Maja Sundqvist, a post doc at SLU in Umeå, Sweden is writing a review on Community And Ecosystem Responses To Elevational Gradients: Processes, Mechanisms, And Insights For Global Change to be submitted to Annual Reviews in Ecology, Evolution and Systematics early 2013.
    She would like to include photos from a low, mid and high elevational site from our Andean transect in one of her figures. Would anyone have nice photos to contribute to her paper? If so, please send to Maja.Sundqvist@slu.se (please add the photos to GEM, too!).

    Thank you,
    Cécile

People

  • Thumb_malhi_pic_forest

    Yadvinder Malhi

    I am Professor of Ecosystem Science at Oxford University.
    I lead the Ecosystems Programme at the Environmental Change Institute, with a focus of understanding the functioning of tropical forests and...

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    Georgia Pickavance

    I am a Database Assistant, supporting the tropical forest database ForestPlots.net and associated research projects RAINFOR, Afritron and T-FORCES. I am studying for a Masters in GIS alongside my research...

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    Gregory Asner

    no details
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    Cécile Girardin

    I coordinate carbon cycling data for the GEM network. I am an ecosystems scientist focussing on carbon dynamics of tropical forest ecosystems. Following my PhD at Oxford University School of...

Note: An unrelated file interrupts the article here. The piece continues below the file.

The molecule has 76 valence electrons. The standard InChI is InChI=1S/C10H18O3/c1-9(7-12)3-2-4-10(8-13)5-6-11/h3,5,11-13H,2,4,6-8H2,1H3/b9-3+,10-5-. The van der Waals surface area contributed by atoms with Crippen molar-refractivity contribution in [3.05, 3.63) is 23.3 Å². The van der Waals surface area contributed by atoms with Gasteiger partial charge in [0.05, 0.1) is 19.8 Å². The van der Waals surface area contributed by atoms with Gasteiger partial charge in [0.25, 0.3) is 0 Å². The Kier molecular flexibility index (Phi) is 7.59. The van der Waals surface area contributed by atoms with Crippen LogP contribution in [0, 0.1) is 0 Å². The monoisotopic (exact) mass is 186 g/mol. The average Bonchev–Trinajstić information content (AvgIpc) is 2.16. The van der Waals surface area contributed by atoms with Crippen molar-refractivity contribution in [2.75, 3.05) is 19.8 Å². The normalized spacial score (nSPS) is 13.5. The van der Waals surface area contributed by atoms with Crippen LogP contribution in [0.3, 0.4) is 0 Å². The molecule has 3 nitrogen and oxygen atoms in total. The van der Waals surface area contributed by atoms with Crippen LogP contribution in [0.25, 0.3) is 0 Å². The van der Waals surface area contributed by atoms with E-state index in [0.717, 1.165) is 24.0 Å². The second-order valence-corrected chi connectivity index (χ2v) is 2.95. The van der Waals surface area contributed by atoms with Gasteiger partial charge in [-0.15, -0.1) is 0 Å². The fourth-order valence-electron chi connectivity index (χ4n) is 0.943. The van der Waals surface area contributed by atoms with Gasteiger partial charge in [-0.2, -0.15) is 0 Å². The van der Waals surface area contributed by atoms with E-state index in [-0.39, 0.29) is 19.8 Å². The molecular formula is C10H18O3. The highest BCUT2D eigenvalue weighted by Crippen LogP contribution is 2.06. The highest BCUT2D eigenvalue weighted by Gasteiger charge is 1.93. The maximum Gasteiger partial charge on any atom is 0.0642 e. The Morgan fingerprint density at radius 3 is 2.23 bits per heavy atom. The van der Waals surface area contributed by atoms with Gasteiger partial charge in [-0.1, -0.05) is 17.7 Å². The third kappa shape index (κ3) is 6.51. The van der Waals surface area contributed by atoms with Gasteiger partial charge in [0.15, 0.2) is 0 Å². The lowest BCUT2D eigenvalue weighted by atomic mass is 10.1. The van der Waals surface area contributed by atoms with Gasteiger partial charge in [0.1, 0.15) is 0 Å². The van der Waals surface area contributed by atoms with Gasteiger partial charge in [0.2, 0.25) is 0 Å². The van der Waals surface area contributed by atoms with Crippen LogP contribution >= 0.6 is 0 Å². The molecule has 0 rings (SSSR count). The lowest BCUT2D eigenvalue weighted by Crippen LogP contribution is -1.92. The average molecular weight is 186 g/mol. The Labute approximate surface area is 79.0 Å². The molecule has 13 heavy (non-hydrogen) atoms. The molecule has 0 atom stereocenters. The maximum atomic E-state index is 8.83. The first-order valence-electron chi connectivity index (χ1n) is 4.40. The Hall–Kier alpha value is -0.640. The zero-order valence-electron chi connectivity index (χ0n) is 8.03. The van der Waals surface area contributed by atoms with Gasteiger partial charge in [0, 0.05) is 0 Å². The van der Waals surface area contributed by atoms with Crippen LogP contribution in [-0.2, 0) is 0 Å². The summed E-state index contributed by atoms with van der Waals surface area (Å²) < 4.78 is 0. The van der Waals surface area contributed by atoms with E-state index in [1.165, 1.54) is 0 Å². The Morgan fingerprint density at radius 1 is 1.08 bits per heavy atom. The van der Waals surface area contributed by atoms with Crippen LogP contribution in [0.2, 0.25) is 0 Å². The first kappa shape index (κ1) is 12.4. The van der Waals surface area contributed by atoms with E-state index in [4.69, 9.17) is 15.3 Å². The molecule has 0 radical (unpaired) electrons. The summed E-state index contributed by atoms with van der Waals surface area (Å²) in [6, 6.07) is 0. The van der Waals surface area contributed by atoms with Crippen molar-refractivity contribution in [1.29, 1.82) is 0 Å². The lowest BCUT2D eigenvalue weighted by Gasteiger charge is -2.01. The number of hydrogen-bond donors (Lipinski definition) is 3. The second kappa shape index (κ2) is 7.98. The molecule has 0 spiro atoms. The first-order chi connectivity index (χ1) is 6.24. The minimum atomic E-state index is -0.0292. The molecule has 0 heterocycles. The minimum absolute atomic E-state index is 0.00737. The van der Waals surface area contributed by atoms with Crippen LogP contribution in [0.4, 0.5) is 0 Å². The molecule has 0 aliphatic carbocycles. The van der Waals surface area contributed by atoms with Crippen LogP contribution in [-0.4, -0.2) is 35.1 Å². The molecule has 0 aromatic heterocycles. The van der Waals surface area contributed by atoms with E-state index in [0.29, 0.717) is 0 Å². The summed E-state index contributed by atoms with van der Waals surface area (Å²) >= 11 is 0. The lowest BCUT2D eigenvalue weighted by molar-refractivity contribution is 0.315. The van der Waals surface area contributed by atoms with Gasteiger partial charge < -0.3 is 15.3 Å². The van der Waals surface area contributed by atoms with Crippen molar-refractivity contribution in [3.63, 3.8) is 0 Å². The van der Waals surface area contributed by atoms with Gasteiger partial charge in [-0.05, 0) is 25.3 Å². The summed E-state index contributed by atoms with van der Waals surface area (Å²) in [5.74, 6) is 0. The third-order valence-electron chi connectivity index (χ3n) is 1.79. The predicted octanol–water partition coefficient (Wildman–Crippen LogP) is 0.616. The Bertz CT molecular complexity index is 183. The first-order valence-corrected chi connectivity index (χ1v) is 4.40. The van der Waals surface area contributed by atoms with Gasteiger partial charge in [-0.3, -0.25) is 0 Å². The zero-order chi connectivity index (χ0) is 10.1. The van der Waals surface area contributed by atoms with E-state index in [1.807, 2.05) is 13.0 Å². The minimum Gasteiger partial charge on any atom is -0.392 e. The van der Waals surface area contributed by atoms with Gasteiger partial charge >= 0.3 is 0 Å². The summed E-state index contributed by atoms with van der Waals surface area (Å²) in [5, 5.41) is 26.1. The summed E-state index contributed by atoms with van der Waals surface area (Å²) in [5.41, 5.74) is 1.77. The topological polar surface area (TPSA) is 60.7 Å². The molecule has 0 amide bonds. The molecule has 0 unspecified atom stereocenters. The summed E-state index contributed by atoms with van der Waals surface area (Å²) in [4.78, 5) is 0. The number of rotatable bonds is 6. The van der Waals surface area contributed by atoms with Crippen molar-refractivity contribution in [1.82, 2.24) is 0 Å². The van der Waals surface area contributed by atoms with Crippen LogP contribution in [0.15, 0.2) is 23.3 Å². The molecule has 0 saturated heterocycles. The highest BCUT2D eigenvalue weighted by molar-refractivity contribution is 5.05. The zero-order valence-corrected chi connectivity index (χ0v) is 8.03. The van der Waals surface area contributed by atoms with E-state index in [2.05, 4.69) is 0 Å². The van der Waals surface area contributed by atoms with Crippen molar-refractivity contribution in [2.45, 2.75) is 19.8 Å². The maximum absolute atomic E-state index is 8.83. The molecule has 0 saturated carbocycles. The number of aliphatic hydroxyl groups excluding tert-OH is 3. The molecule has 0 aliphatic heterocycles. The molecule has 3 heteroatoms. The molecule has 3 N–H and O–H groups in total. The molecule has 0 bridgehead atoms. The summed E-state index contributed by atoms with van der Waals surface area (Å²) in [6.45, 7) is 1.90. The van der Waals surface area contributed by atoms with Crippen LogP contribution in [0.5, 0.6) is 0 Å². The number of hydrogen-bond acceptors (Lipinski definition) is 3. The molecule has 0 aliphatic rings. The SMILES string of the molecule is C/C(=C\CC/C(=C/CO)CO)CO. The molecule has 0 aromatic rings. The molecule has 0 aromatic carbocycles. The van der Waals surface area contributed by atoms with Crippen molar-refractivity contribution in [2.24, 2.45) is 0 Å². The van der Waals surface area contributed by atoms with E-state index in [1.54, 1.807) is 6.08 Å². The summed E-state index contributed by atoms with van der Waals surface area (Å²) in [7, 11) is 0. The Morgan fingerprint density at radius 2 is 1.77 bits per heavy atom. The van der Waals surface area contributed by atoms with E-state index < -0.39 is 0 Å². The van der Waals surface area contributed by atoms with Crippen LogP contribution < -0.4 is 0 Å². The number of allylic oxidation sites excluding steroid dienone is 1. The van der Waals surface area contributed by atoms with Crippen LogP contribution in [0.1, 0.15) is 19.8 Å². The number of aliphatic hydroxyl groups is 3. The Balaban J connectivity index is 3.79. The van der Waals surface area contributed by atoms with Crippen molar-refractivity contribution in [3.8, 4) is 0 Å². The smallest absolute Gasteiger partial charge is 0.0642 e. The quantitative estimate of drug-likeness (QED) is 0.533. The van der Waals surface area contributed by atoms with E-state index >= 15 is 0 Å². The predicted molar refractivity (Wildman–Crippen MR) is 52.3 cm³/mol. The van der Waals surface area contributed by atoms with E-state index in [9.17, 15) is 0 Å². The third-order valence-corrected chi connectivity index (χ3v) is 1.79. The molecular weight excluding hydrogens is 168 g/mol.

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    Greg Goldsmith

    I am a tropical plant physiological ecologist with a particular interest in plant-water relations. My doctoral research, based at the University of California, Berkeley, focused on the impacts of drought...

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    Sandra Diaz

    no details
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    Norma Salinas

    I am a postdoctoral research assistant at the University of Oxford. I am working with plant traits along altitudinal gradients in tropical forests. My research involve many aspects of tropical...

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    Oliver Phillips

    My long-term research goal is to understand the dynamics of carbon and biodiversity across the world’s tropical forests, how these change with our changing climate, and how they may feedback...